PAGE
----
“I heard the door getting slammed on the floor and the windows destroyed. If it was a gas leak, the cooker would have exploded causing a fire, but nothing happened. We did not even get the chance to turn the cooker off except an hour after the explosion,” El-Sayed’s wife said.

The government has not shied away from announcing previous terrorist attacks that has recently hit the capital. It seems that the explosions that have been hitting the country for the past two years have created a state of fear, in which people are suspicious of terrorist attacks even when the investigations showed no trace of explosive materials.

The future remains uncertain for the blast’s victims amid a lack of government support

Many residents of building number 22 in Sahl Hamza Street feel as if the government has not been attentive to their plight. This is not however the first time the government has abandoned its promises to the victims of catastrophe. There have been several similar cases, the last of which was in August, when 40 families remained stranded for weeks after their building collapsed in Imbaba.

Despite the Giza Governor Mohamed Kamal Al-Daly announcing provision of temporary accommodation for the dwellers. Mahmoud Qassem, who spent his night on the street, however refuted the governor’s claim and said that the residents were not provided shelter.

The governorate also announced that it will provide an EGP 10,000 compensation for the family of the deceased and EGP 4,000 for those injured in the explosion. The residents however have yet to receive any compensation.

During the floods in Alexandria in October, several victims denied receiving the promised compensations announced by the government.

“Nobody provided us with accommodation. It was for the propaganda,” Qassem said while questioning the kind of accommodation they will be given. “These apartments will probably be far away in the slums: to hell with the apartments.”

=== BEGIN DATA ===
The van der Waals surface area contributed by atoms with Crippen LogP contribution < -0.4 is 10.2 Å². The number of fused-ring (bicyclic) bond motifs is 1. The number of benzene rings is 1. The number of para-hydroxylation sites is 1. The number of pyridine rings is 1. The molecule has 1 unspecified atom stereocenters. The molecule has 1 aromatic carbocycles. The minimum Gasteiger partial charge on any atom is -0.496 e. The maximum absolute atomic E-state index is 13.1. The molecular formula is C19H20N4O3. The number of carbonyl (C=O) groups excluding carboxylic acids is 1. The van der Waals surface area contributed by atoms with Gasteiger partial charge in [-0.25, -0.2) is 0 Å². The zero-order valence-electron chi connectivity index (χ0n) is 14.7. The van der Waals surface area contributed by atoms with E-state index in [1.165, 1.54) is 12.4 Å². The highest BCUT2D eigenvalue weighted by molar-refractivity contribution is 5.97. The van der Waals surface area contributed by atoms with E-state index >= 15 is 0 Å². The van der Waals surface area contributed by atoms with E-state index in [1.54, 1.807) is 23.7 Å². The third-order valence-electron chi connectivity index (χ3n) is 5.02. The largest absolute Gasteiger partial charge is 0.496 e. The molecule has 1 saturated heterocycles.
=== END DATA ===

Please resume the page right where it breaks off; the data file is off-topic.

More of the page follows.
Most of the building’s residents spent the night at the homes of their family members. They took what they could from their apartments and left.

The Giza governor’s decision to demolish the building is expected to take place once the families have been able to gather their furniture from the building. The current state of the building poses danger to the lives of the residents and is uninhabitable.

The governor had also announced that two buildings adjacent to the damaged building will be evacuated as well. The façade of the two buildings were partially destroyed. Residents however denied evacuation claims and asserted they did not leave.

The wife of Hamdy El-Sayed was concerned about what the future holds for her family. She was discussing the possibility of renting an apartment in a nearby street for her child, to be able to study for his upcoming mid-year exams.

El-Sayed’s family is also the owner of a beauty centre on the ground floor of the building. The shop was completely destroyed. The only sign indicating it existed was its blue banner hanging within the debris.

“Even if they provided us with an apartment, this will not solve the problem. Our source of income was destroyed,” said El-Sayed’s wife.

Furniture, piles of clothes, televisions, and even refrigerators currently lie in front of the damaged building, with the residents continuing to claim their belongings from their former home, yet to figure out a final destination.

Topics: explosion